When asked if she would channel her political knowledge and passion into a run for office, Milano told The Advocate, "Down the road, for sure. My kids are still very young and I feel like I don't know what their needs will be when they get older, but I do think at some point that I will run for something."

She added that her family is "super supportive," but that she wouldn't consider running for office before her children -- she has a 6-year-old son a 3-year-old daughter -- are old enough to understand just what that would mean in their lives.

Milano's political side was ignited when Elton John introduced her to Ryan White, the hemophiliac teen diagnosed with HIV in 1984. At a time of public panic over the disease, Milano joined White on ThePhil Donahue Show, where she kissed him to show that HIV could not be contracted through casual contact. His strength and friendship helped shape the activist she would become.

"He wiped out so much stigma. What a blessing it was to this world to have him," Milano said. "That whole experience really put my celebrity in its right place, because to be a teenager that had everything and was on a hit television show [Who's the Boss?], to have that gift of realizing how this [platform] could really do amazing things."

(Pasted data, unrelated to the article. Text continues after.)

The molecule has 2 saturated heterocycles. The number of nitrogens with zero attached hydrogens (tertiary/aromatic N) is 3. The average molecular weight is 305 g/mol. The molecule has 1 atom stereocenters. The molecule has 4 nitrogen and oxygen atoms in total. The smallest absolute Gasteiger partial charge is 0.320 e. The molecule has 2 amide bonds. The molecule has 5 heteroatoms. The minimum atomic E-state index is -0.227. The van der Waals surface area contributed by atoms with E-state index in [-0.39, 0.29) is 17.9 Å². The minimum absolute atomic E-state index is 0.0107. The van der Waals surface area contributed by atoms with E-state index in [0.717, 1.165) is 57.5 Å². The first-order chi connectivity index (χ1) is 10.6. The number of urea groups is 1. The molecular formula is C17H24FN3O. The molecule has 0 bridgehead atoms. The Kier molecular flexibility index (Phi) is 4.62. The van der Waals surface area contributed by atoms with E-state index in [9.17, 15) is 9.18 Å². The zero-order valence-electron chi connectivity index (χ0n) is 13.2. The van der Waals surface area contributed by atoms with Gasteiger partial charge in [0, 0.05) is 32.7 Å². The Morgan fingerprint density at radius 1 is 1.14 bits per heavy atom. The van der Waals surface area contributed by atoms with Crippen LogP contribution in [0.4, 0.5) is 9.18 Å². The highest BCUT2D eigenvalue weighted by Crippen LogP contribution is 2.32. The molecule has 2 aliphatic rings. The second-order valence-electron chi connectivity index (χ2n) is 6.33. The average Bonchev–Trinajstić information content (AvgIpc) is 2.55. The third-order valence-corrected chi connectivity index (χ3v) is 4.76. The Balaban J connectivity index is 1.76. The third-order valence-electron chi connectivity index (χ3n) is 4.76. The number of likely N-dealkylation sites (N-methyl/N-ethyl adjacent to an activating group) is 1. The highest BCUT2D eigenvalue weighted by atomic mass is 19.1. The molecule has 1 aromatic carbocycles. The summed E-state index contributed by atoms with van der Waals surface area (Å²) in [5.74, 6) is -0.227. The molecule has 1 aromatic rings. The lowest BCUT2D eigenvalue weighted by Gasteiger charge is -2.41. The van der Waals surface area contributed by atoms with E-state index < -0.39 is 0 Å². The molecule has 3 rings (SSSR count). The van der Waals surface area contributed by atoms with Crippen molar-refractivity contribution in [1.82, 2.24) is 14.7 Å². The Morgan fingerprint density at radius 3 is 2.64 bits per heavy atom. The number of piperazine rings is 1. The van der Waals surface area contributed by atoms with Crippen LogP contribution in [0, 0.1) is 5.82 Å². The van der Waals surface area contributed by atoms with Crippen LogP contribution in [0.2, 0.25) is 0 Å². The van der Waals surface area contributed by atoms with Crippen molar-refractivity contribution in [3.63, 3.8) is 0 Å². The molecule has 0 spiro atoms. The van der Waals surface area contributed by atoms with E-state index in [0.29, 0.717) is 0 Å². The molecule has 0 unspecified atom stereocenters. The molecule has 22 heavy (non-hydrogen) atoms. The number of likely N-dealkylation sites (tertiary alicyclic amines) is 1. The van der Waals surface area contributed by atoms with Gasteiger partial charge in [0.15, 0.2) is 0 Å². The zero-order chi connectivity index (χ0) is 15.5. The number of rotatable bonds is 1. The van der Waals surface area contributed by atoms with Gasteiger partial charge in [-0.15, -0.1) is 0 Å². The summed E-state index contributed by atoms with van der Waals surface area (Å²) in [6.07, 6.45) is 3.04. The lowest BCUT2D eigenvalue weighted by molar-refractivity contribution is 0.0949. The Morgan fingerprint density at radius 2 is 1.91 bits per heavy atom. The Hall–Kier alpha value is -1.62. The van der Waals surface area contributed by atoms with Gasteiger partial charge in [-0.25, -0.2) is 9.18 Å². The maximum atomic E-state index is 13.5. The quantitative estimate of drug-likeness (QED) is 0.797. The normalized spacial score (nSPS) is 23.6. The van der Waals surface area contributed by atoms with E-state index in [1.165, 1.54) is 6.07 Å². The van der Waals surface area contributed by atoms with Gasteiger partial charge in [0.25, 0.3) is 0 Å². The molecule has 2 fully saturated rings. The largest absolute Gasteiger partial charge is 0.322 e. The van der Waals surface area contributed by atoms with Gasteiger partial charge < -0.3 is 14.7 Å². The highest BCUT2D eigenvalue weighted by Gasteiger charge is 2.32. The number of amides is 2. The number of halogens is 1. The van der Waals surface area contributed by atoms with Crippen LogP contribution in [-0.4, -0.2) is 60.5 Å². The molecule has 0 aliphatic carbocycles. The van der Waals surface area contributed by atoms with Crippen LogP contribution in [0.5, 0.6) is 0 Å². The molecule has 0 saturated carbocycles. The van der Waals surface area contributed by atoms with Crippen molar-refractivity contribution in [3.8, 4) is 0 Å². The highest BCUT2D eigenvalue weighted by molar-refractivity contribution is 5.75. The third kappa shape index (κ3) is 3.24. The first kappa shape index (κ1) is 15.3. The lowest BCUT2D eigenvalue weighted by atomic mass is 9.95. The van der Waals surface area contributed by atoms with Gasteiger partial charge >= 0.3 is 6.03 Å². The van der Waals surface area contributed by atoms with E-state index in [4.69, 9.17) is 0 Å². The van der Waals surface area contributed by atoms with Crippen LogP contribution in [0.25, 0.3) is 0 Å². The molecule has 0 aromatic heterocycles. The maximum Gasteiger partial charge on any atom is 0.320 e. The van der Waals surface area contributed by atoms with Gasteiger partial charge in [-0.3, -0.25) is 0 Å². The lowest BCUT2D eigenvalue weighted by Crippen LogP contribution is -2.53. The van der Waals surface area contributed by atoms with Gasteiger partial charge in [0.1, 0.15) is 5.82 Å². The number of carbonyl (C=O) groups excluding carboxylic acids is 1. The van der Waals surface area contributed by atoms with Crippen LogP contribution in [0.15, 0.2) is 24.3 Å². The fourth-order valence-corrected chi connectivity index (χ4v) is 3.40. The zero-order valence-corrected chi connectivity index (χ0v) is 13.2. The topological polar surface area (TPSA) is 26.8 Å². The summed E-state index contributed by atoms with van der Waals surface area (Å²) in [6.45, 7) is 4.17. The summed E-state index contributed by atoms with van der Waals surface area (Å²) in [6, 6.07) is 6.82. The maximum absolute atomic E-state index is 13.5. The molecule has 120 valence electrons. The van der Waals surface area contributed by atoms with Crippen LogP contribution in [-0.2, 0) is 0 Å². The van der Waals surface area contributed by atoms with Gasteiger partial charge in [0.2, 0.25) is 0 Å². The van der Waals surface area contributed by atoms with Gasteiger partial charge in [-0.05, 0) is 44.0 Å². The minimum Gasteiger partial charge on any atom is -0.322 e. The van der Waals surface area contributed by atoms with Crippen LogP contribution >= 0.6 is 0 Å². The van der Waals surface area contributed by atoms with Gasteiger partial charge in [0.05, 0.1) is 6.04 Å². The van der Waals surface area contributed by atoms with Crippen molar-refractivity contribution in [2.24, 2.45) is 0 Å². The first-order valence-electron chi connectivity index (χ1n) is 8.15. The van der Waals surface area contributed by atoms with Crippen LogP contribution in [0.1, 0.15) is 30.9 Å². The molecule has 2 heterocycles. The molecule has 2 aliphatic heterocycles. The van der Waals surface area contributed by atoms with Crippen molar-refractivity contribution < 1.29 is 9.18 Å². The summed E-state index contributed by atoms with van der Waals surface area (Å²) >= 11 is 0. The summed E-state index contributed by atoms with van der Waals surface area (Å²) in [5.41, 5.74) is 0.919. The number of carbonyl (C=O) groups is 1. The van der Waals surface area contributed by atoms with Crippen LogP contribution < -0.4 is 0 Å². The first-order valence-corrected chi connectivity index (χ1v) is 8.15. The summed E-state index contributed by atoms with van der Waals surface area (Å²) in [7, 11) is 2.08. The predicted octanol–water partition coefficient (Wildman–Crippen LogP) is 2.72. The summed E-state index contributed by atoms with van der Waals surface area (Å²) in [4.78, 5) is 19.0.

Whether it's speaking at the Women's March two years running, driving people to the polls, helping to kickstart a movement like #MeToo, or just keeping up with the daily onslaught of terrors doled out by Trump, Milano makes activism look easy. Still, it takes a toll to be exposed, especially regarding sexual harassment and abuse.

"Everything is triggering right now as far as sexual abuse, assault, and harassment. I feel very blessed that I get to share in people's stories and that they feel comfortable enough in sharing their stories with me," Milano said. "It also has shifted everything in my body. I do feel a little bit like an open wound right now."

But it would be a mistake to consider Milano's admission that the state of current politics renders her in any way vulnerable or a "snowflake." Even within #MeToo, she's aware that not every movement fits or works for everyone or even in the same way.

"This is not a fragile movement," she said of those who've criticized #MeToo. "But like every movement, there are going to missteps, there are going to be mistakes, shit's going to get broken."

Her solution is to hear the detractors out and continue to engage in meaningful conversations about where to take the rising tide and energy of survivors.

"Let's figure out how it works for the movement to get done what we need to get done and whether that means ratifying the ERA or whatever it means," she said. "Let's keep having these tough conversations."

Meanwhile, Trump's second State of the Union and Milano's counter to it, the State of the Dream, are imminent. Her personal dream is to hand the people a voice to counter or maybe even drown out Trump's, at least across social media platforms.

"It sounds so corny, but for me, it's the idea that love is louder," she said. "If we can really just put all of our voices together and show the world that a man in the White House is not representing this country, I think that that would feel very good for many people."

Find out more about State of the Dream here. And access the initiative's toolkit here.

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Tracy E. Gilchrist